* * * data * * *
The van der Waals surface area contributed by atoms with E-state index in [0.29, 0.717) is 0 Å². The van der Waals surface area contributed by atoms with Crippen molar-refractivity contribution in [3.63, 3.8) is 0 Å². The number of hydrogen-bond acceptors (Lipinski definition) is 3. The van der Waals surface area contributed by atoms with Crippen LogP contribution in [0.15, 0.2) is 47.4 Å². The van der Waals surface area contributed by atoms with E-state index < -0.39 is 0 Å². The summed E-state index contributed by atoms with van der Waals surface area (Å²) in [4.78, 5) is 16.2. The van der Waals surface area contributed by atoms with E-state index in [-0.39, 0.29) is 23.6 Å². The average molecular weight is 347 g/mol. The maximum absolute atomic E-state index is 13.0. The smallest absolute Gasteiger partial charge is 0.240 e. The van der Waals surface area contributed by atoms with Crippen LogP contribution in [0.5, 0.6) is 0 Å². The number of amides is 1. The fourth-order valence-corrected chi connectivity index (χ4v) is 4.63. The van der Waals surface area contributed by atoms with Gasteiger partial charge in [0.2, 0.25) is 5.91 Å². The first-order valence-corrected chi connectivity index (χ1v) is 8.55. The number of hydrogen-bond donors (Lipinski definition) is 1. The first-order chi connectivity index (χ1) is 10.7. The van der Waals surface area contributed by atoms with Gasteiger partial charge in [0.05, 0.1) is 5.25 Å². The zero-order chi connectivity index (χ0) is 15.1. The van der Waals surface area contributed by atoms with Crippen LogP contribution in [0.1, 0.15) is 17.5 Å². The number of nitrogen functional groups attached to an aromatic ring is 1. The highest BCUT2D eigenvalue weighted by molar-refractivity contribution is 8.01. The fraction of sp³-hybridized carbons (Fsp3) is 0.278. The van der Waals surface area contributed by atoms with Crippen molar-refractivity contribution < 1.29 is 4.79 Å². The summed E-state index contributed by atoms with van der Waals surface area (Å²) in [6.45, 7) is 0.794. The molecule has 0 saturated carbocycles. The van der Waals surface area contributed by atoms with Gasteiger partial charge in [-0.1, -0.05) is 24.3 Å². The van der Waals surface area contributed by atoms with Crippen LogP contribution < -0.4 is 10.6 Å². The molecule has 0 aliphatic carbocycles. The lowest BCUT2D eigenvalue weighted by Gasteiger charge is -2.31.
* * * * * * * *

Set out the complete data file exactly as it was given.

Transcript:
The van der Waals surface area contributed by atoms with E-state index in [0.29, 0.717) is 0 Å². The van der Waals surface area contributed by atoms with Crippen molar-refractivity contribution in [3.63, 3.8) is 0 Å². The number of hydrogen-bond acceptors (Lipinski definition) is 3. The van der Waals surface area contributed by atoms with Crippen LogP contribution in [0.15, 0.2) is 47.4 Å². The van der Waals surface area contributed by atoms with E-state index < -0.39 is 0 Å². The summed E-state index contributed by atoms with van der Waals surface area (Å²) in [4.78, 5) is 16.2. The van der Waals surface area contributed by atoms with E-state index in [-0.39, 0.29) is 23.6 Å². The average molecular weight is 347 g/mol. The maximum absolute atomic E-state index is 13.0. The smallest absolute Gasteiger partial charge is 0.240 e. The van der Waals surface area contributed by atoms with Crippen LogP contribution in [0.5, 0.6) is 0 Å². The number of amides is 1. The fourth-order valence-corrected chi connectivity index (χ4v) is 4.63. The van der Waals surface area contributed by atoms with Gasteiger partial charge in [0.2, 0.25) is 5.91 Å². The first-order valence-corrected chi connectivity index (χ1v) is 8.55. The number of hydrogen-bond donors (Lipinski definition) is 1. The first-order chi connectivity index (χ1) is 10.7. The van der Waals surface area contributed by atoms with Gasteiger partial charge in [0.05, 0.1) is 5.25 Å². The zero-order chi connectivity index (χ0) is 15.1. The van der Waals surface area contributed by atoms with Crippen LogP contribution in [0.1, 0.15) is 17.5 Å². The number of nitrogen functional groups attached to an aromatic ring is 1. The highest BCUT2D eigenvalue weighted by molar-refractivity contribution is 8.01. The fraction of sp³-hybridized carbons (Fsp3) is 0.278. The van der Waals surface area contributed by atoms with Crippen molar-refractivity contribution < 1.29 is 4.79 Å². The summed E-state index contributed by atoms with van der Waals surface area (Å²) in [6.45, 7) is 0.794. The molecule has 0 saturated carbocycles. The van der Waals surface area contributed by atoms with Gasteiger partial charge in [-0.1, -0.05) is 24.3 Å². The van der Waals surface area contributed by atoms with Crippen LogP contribution < -0.4 is 10.6 Å². The molecule has 0 aliphatic carbocycles. The lowest BCUT2D eigenvalue weighted by Gasteiger charge is -2.31.